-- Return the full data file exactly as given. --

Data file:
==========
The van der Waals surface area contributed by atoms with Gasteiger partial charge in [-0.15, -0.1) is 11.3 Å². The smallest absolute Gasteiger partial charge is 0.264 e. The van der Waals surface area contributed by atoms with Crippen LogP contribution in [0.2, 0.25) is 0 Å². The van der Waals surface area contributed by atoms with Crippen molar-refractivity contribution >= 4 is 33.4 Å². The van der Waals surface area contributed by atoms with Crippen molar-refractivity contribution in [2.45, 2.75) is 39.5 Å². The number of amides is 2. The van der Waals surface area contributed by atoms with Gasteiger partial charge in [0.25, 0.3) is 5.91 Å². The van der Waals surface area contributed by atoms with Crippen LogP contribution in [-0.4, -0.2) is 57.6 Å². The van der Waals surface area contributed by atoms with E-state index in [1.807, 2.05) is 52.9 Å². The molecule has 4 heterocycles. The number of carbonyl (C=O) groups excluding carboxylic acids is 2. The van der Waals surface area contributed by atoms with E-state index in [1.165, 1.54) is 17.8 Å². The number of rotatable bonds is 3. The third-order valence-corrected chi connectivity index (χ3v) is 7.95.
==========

The van der Waals surface area contributed by atoms with Gasteiger partial charge in [-0.15, -0.1) is 11.3 Å². The smallest absolute Gasteiger partial charge is 0.264 e. The van der Waals surface area contributed by atoms with Crippen LogP contribution in [0.2, 0.25) is 0 Å². The van der Waals surface area contributed by atoms with Crippen molar-refractivity contribution >= 4 is 33.4 Å². The van der Waals surface area contributed by atoms with Crippen molar-refractivity contribution in [2.45, 2.75) is 39.5 Å². The number of amides is 2. The van der Waals surface area contributed by atoms with Gasteiger partial charge in [0.25, 0.3) is 5.91 Å². The van der Waals surface area contributed by atoms with Crippen LogP contribution in [-0.4, -0.2) is 57.6 Å². The van der Waals surface area contributed by atoms with E-state index in [1.807, 2.05) is 52.9 Å². The molecule has 4 heterocycles. The number of carbonyl (C=O) groups excluding carboxylic acids is 2. The van der Waals surface area contributed by atoms with E-state index in [1.165, 1.54) is 17.8 Å². The number of rotatable bonds is 3. The third-order valence-corrected chi connectivity index (χ3v) is 7.95.